In Sogn og Fjordane county and the Sunnmøre area of Møre og Romsdal, all municipalities have stated Nynorsk as the official language. In Hordaland, all municipalities except three have declared Nynorsk as the official language. There is a vast majority of municipalities that has chosen a Neutral or Nynorsk stance over the Bokmål language form (It should be noted, however, that many of these are major urban areas where pupils are taught in Bokmål).

Ivar Aasen's work

The first systematic study of the Norwegian language was done by Ivar Aasen in the mid 1800s. In the 1840s he traveled the country and studied the dialects. In 1848 and 1850 he published the first Norwegian grammar and dictionary, respectively, which described a standard Aasen called Landsmål. New versions detailing the written standard were published in 1864 and 1873.

Aasen's work is based on the idea that the dialects had a common structure that made them a separate language alongside Danish and Swedish. The central point for Aasen therefore became to find and show the structural dependencies between the dialects. In order to abstract this structure from the variety of dialects, he developed basic criteria, which he called the most perfect form. He defined this form as the one that best showed the connection to related words, with similar words, and with the forms in Old Norse. No single dialect had all the perfect forms, each dialect had preserved different aspects and parts of the language. Through such a systematic approach, one could arrive at a uniting expression for all Norwegian dialects, what Aasen called the fundamental dialect, and Einar Haugen has called Proto-Norwegian.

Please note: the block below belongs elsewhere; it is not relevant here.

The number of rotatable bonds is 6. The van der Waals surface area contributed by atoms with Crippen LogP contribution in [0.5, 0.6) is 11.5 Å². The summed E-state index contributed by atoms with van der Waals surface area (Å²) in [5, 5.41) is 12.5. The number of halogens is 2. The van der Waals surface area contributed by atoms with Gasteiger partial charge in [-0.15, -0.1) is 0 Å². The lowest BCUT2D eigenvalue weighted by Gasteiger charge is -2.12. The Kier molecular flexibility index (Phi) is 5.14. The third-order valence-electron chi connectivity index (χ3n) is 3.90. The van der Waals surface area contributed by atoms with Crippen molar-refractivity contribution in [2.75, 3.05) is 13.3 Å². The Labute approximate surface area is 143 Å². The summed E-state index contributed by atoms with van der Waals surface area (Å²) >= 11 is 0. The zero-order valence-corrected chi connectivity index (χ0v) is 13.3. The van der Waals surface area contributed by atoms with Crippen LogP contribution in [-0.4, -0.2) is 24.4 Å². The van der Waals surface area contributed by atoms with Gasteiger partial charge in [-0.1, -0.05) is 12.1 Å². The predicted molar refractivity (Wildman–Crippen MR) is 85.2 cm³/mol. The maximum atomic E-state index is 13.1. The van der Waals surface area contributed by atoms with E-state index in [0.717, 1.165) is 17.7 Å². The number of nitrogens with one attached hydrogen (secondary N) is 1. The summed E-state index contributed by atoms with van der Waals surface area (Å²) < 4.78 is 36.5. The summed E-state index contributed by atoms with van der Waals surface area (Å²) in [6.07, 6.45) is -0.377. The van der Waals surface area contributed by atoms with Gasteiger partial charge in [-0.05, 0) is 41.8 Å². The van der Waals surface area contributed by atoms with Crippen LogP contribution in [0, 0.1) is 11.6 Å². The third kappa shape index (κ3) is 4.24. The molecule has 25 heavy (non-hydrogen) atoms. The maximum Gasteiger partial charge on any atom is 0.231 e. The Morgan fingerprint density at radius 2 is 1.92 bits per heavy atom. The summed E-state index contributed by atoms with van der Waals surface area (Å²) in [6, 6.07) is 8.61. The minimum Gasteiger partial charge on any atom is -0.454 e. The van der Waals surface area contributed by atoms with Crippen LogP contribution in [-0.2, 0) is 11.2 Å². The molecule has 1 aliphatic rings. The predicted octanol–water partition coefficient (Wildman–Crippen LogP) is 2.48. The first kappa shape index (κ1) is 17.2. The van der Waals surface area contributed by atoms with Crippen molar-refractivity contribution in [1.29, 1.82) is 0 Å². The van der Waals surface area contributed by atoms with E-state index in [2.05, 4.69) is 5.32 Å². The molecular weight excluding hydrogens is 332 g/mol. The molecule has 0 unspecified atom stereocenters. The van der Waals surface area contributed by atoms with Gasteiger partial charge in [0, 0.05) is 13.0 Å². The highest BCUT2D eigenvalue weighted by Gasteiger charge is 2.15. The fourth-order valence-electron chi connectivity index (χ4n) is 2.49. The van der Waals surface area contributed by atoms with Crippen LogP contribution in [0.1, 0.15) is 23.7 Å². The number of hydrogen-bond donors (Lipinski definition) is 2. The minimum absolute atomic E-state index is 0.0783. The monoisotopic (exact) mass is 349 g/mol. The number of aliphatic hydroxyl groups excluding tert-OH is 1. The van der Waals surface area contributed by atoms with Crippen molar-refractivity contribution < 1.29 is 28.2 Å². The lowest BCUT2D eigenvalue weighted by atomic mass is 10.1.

The idea that the study should end up in a new written language, marked his work from the beginning. A fundamental idea for Aasen was that the fundamental dialect should be Modern Norwegian, not Old Norse. Therefore he did not include grammatical categories which were extinct from the dialects. At the same time, the categories that were inherited from the old language and were still present in some dialects, should be represented in the written standard. Haugen has used the word reconstruction rather than construction about this work.

Controversy

From the outset, Nynorsk has been met with resistance. With the advent and growth of the mass media, the exposure to the standard languages has increased, and Bokmål's dominant position has come to define what is commonly regarded as "normal". This may explain why negative attitudes toward Nynorsk are common, as is seen with many minority languages. This is especially prominent in school, which is the place most Bokmål using Norwegians first and most extensively need to relate to the language.

Some of the agitators against Nynorsk have been quite outspoken about their views. For instance, during the 2005 election, the Norwegian Young Conservatives made an advert that included a scene where a copy of the Nynorsk dictionary was burned. After strong reactions to this book burning, they chose not to show it.[4]

See also

References

External links

Nynorsk edition of Wikipedia, the free encyclopedia
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Wiktionary

Up to date as of January 15, 2010

Definition from Wiktionary, a free dictionary

English

Proper noun

Norwegian Nynorsk

  1. One of the two major Norwegian literal languages.

Related terms